A growing share of intermittent renewable generation in the electricity system is increasing the need for flexibility. At the same time, decreasing battery prices are opening up new opportunities for energy storage. Battery energy storage can be used for multiple applications, such as storing excess generated energy from renewable generation for later consumption, wholesale market arbitrage or providing ancillary services to the grid operators. Nevertheless, the return of investment of battery storage is often perceived too low and uncertain. Selecting the right application, or even combining applications, optimising the control and size of the battery storage are important steps to reduce uncertainty and increase the return on investment.
This dissertation addresses how flexibility from battery energy storage can be used optimally in electricity markets and the power grid. The thesis provides an overview of the different applications battery storage can be used for and gives a quantitative estimation of the value battery storage can bring when delivering each of these applications. Results show that frequency containment reserve is one of the applications that has the highest value for a battery storage system. Arbitraging on short-term wholesale and imbalance markets shows a high theoretical potential. However, achieving this value requires a perfect hindsight knowledge of the market prices, so that the practically achievable value lies a lot lower. Finally, there can also be considerable value in battery storage installed behind the meter, providing direct services to the electricity consumer, such as self-consumption or peak shaving.
As battery storage systems have a limited energy content, they have to be operated in a different way than traditional power plants. When providing frequency containment reserves, a battery energy storage system needs to control its state of charge to ensure the battery is never empty nor full, as this would mean the symmetric frequency reserve capacity is not available any more. This thesis presents a detailed, holistic framework to optimise such a state of charge controller and determine the optimal size of a battery storage system used for frequency reserves, taking degradation and regulatory requirements into account. As a case study, the optimisation framework is applied to the German frequency containment reserve market, providing some relevant insights into the economics and sizing of a battery storage system in this market.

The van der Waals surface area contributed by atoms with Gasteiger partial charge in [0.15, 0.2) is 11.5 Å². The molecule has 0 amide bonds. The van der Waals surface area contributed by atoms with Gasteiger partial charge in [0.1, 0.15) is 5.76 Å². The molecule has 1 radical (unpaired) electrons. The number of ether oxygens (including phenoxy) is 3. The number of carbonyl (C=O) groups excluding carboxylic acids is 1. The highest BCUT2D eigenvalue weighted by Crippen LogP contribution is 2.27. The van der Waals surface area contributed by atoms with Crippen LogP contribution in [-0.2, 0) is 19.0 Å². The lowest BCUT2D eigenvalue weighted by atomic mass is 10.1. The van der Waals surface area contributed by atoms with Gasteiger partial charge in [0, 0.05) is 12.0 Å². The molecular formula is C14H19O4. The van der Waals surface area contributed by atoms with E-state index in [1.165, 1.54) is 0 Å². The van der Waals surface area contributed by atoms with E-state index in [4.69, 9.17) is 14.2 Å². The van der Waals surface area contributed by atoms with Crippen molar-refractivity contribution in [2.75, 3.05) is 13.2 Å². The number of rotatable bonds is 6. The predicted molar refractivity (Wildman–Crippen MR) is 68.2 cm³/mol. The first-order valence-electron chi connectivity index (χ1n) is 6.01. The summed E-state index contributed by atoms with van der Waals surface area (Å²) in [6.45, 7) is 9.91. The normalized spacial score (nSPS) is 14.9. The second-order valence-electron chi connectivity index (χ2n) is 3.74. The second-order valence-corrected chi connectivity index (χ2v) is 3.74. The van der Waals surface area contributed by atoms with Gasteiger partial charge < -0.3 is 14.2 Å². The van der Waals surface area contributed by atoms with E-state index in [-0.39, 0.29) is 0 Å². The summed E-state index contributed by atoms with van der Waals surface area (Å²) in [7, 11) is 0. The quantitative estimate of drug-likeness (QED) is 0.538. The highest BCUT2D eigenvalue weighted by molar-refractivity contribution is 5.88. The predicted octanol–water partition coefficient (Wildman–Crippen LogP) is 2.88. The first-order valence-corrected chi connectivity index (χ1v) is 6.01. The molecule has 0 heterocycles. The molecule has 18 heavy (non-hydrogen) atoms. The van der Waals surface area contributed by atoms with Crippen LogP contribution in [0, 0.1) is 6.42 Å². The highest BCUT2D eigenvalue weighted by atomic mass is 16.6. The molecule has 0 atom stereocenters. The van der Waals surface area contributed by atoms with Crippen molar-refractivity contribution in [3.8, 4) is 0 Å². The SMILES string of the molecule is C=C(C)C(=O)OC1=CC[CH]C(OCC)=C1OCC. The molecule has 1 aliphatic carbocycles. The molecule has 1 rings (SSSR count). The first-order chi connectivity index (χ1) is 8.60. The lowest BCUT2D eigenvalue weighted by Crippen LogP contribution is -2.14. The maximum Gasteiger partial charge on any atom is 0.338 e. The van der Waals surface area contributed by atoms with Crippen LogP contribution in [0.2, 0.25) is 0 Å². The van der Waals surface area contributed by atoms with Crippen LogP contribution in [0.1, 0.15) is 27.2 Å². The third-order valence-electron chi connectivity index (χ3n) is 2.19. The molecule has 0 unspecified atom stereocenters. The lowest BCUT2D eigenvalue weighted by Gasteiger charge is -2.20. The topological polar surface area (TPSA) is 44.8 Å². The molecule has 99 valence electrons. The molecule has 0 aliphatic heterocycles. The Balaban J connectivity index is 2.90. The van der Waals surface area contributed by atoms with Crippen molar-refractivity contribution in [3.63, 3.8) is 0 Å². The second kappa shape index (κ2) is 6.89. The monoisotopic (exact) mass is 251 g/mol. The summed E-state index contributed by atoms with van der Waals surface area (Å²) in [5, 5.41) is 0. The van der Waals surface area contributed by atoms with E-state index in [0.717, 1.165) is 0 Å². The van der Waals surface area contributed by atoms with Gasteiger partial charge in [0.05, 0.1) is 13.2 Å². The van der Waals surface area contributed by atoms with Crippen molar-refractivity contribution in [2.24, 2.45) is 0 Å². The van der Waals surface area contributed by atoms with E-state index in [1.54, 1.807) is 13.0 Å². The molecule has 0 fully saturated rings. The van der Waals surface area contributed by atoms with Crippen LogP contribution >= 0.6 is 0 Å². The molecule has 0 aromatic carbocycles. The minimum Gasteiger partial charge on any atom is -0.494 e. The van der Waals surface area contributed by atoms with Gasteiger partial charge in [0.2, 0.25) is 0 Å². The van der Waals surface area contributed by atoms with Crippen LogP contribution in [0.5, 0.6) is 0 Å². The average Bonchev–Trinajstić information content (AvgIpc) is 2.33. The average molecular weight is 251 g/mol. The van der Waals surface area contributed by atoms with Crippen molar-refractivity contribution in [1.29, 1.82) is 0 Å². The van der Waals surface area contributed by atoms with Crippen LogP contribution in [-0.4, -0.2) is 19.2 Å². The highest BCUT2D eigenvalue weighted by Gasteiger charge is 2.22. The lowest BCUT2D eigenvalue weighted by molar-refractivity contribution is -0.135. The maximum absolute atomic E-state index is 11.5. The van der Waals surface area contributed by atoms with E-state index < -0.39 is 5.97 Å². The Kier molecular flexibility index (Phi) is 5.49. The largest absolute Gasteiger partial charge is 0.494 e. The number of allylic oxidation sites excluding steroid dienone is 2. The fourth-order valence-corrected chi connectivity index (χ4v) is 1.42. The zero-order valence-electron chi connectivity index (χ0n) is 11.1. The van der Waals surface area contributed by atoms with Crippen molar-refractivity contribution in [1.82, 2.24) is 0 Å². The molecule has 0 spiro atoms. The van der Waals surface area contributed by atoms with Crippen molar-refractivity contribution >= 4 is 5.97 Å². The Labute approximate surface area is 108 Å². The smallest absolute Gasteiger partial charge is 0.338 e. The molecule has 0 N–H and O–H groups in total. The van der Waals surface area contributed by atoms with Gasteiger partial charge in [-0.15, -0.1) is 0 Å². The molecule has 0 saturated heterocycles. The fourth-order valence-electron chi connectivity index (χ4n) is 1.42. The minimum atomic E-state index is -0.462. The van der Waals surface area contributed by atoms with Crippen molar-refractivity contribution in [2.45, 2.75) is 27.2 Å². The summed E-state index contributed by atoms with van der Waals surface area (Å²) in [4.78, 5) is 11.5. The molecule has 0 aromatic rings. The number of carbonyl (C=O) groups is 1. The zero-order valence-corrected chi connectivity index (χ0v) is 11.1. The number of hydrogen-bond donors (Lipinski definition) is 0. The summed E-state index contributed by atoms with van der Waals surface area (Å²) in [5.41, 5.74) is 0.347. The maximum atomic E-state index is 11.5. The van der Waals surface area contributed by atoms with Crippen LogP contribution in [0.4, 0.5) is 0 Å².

Consecutively, this thesis looks at combining multiple applications simultaneously with behind-the-meter battery storage installed with residential and industrial consumers. The thesis presents optimised control strategies which allow the use of battery storage for the combination of frequency reserves and self-consumption or peak shaving. Stochastic optimisation techniques are used with robust optimisation as a safe approximation to probabilistic constraints, while dynamic programming is adopted to combine the longer-term objective of peak shaving with the daily decision making in the frequency reserve market. Case study results using real data show that synergies exist when combining frequency reserves with self-consumption or peak shaving and the resulting controllers are able to increase value of a battery storage system significantly compared to using the battery storage system for one application only.
Finally, the thesis discusses the impact of distribution grid constraints on the aggregated flexibility from battery storage or other flexible assets connected to the low-voltage distribution grid. The thesis focusses on a new regulatory constraint which has been put in place in Belgium to prevent congestion of the distribution grid, limiting the amount of these assets participating in frequency reserves. A distributed optimisation algorithm is proposed to coordinate the low-voltage grid connected flexible assets, maximising the total frequency reserve capacity while respecting these distribution grid constraints.
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